Sitharaman is understood to have sought inputs from line ministries, states, sections of industry and other stakeholders to work out a detailed plan.

(Source: The Times of India)

3. One-Third of India Lives in Red Zones, Tamil Nadu Leads the List

Barricades are seen outside a lane to restrict entry and exit during the nationwide lockdown in Kolkata (Representational image).
Barricades are seen outside a lane to restrict entry and exit during the nationwide lockdown in Kolkata (Representational image).
(Photo: PTI)

The 170 districts identified as coronavirus disease (COVID-19) hot spots across the country are home to about 37 percent of India’s population, with Tamil Nadu accounting for the most “red zones” – 22 of its 37 districts – among the states, according to the government’s data.

On Wednesday, 15 April, the Union health ministry declared 170 districts in 20 states and five Union Territories (UTs) as hot spots – areas where the numbers of COVID-19 infections are high. The Centre told the states that there was no hot spot district in 11 states and UTs.

The COVID-19 hot spots account for about 23 percent of the 730-odd districts in India and are spread across 29 percent of the geographical area of the country, an analysis based on Census 2011 data showed.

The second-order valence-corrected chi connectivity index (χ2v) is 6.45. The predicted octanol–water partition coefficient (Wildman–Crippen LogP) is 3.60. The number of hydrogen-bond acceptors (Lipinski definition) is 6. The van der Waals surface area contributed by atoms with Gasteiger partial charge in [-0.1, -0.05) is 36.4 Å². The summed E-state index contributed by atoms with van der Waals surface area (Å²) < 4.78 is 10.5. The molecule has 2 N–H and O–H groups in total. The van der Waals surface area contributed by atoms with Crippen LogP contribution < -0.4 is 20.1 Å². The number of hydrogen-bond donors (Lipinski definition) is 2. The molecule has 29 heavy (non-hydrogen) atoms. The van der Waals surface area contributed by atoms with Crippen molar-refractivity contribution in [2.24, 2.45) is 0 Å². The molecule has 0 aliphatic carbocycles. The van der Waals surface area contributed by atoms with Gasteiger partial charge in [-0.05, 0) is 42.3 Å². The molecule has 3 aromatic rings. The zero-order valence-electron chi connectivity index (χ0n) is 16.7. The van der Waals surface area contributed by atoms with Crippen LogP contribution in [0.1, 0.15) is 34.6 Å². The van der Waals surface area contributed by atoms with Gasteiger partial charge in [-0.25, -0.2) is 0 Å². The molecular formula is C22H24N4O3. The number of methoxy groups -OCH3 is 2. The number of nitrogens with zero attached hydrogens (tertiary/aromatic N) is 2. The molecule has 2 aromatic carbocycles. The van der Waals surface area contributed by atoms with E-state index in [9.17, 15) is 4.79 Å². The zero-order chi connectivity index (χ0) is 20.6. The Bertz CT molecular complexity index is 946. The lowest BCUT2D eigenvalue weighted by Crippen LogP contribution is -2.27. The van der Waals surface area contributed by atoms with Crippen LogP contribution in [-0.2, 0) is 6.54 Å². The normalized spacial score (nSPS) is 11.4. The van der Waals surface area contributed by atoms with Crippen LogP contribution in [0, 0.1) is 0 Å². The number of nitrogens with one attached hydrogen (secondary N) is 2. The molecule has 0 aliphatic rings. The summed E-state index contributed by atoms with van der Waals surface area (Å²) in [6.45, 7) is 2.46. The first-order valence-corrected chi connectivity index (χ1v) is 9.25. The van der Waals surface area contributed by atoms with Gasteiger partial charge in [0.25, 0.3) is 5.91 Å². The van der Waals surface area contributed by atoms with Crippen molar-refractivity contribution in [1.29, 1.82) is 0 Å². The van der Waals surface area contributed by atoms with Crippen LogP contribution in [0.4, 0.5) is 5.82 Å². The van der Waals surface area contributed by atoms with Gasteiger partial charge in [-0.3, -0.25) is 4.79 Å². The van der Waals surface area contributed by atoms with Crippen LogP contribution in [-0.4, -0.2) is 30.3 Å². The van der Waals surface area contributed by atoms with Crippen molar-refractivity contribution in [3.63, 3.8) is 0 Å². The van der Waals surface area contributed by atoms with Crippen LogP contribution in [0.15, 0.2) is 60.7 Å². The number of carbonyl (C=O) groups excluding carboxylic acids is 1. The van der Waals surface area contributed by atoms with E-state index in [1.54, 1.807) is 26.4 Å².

(Source: Hindustan Times)

4. Coronavirus Lockdown: Five-Day Average Growth in Cases Falls to Record Low

Coronavirus lockdown may see a spike in anxiety and depression in domestic workers. 
Coronavirus lockdown may see a spike in anxiety and depression in domestic workers. 
(Photo Courtesy: Reuters)

It could be a straw in the wind, possibly reflecting one consequence of the ongoing national lockdown. The daily growth in the number of COVID-19 positive cases across the country has been showing a declining trend over the last few days.

In fact, the compounded daily growth rate (CDGR) – a metric that factors in daily fluctuations and is, therefore, more representative of the trend – for the last five days has dropped to single digits, below 10 percent, for the first time for any comparable period since the outbreak began in the first week of March.